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I was invited to the Mobile Forum Stuttgart and speak about Apache Cordova/Phonegap (great conference, check it out next year!).
For Time & Bill, I needed to get started quickly. I was looking into Android development and into iOS development. While I found Android being very easy for me as Java developer, I didn’t grow into iOS so quick as I would need it. For me PhoneGap / Apache Cordova was a savior before 2 years.
After the talk, I was speaking to a couple of devs. One of them asked me:
Would you use Cordova again, if you would have objective-c skills?
But I was not so sure if I would.
Don’t get me wrong: I totally enjoy working with Apache Cordova. It’s easy. But don’t expect to start with Cordova and have a native-looking and native-feeling app on your device in an instant. I haven’t expected that, so I was happy.
The biggest misunderstanding with Apache Cordova is that it does *everything* for you. But it’s not the case. It is just the base for your application. It supports you to package your app and helps you to access device features like the camera. Nothing more. There is nothing in Cordova which helps you to organize your App in terms of for example MVC. It’s not an application framework.
You need more. You need help from the Apache Cordova ecosystem. And with ecosystem I mean everything which helps you to build mobile ready websites.
For example, there is jQuery mobile
. It is a framework which lets you organize your app and even comes with a nice look & feel. It’s pretty straightforward to start with it. But it has some drawbacks. The look & feel is simply not the one you expect on your device. It’s neither Android nor is it iPhone. Also the behavior is not exactly what you would expect. It’s different, it’s a jQuery mobile experience. Also I found it is extremely sluggish on my older devices. Especially when it came to page switching. No doubt, it is very nice and you can do nice things with it. But it was not was I was looking for – it was too much.
Then I was looking into Sencha Touch
. I cannot say I have much experience with it, but the development model felt very unusual for me. Sencha does also come with a Look & Feel, but again, it’s the Sencha Look & Feel, not the Android or iPhone one.
Finally I wrote Roadcrew.js
. It does nothing else then page switching. I liked how it was done in jQuery mobile but improved the way to intercept the page switching (for my taste and compared with an older version of jQuery mobile, namely 1.0x. Not sure if this has been improved in recent versions). This could have been done with Angular.js
too. I used Roadcrew.js, because I was unsure if Angular.js would give me the performance I need on older devices. I didn’t want to make another experiment.
I am still happy with Roadcrew and writing a jQuery/Zepto.js based app on Cordova. Except it still doesn’t look good. I have started on reworking the whole app, but at the moment it’s still the ugly interface. While functionality is OK, it’s really looking more like a web page and not like a mobile app.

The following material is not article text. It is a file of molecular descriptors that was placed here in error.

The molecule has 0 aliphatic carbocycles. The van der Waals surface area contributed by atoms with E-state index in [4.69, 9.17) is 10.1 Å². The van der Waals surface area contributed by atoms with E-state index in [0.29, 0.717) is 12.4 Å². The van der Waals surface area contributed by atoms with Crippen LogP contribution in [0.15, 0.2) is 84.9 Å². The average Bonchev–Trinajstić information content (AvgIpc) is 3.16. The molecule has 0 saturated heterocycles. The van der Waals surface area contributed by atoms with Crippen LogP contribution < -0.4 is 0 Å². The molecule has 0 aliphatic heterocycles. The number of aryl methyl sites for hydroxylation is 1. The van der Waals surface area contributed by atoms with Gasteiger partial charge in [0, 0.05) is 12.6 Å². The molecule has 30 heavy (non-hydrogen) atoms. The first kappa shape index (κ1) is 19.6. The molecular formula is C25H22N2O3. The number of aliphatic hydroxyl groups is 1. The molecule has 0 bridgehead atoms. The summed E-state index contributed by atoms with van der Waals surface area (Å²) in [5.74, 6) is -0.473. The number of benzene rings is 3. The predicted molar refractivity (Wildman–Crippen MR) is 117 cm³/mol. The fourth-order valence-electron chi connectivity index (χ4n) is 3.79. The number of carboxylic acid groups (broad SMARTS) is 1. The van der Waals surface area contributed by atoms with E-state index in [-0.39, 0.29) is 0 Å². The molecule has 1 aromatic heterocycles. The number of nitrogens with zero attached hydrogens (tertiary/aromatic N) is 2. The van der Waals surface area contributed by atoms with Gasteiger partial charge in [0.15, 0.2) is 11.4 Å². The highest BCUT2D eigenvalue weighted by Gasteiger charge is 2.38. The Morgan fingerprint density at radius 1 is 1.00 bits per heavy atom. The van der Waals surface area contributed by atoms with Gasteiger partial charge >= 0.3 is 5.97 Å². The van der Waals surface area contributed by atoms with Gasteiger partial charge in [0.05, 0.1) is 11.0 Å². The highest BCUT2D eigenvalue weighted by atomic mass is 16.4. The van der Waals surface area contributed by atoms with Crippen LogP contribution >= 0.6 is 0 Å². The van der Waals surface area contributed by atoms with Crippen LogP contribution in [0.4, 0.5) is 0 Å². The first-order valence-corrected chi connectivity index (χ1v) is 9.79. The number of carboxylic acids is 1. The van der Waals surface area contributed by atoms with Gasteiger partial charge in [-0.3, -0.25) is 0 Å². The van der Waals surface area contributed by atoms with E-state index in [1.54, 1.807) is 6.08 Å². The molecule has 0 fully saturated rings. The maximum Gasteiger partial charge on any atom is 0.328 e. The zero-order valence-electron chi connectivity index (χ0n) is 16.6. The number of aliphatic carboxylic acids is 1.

To overcome this I have looked at Chocolate UI
. And I looked intoRatchet
too. Both frameworks give you a look & feel. Chocolate looks more like Android, Ratchet looks like the iPhone. Both are fundamentally different how they work. It’s simply not possible to use them exchangeable, so you have to create two apps. Of course, that’s not possible. I have withdrawn both experiments with the two. Both had a lot of issues too.
Now I started to download the Android styleguide and create my own CSS for the components I need. This is of course cumbersome. I have to do the same with iPhone styles later. All of that is simply there when you go native.
Something else is often missing. Just because you have a nice looking button does not mean the button behaves as expected. You face several problems. One can be solved with implementing the FastButton for your system. Let me quote an Google engineer:
“The problem with this approach is that mobile browsers will wait approximately 300ms from the time that you tap the button to fire the click event. The reason for this is that the browser is waiting to see if you are actually performing a double tap. For most buttons we are developing we know that there is no double click behavior that we want to handle, so waiting this long to start acting on the click is time wasted for users.” - Ryan Fioravanti
Along with my mobile look, I also have to start to implement mobile behavior. Thanks to Google for the FastButton implementation. It took me just an hour to use it with jQuery and in my own code.
Developing with Apache Cordova gets you on the road very quickly. You have something in your hands within minutes. It’s great to progress quickly. It’s not Cordovas fault that the rest of the ecosystem is lacking a few things. There is still no “fantastic” framework which looks on every device as it should look. There is nothing which lets you application “feel” native on every device. Sure, you can deploy to each and any device (almost), but after all: you are not deploying a native app. It’s different.
Apache Cordova is a great tool. As with all tools, you need to look at your requirements and carefully decide if it is for you. If you can accept the mentioned drawbacks and want to come out quickly, it’s great. If you need performance eating animations and want it to be native, go with a native implementation. Don’t believe the hype. Look with your own eyes.
Feel free to share your experiences, thoughts and helpful links to fantastic frameworks/css libraries in the comment box below.
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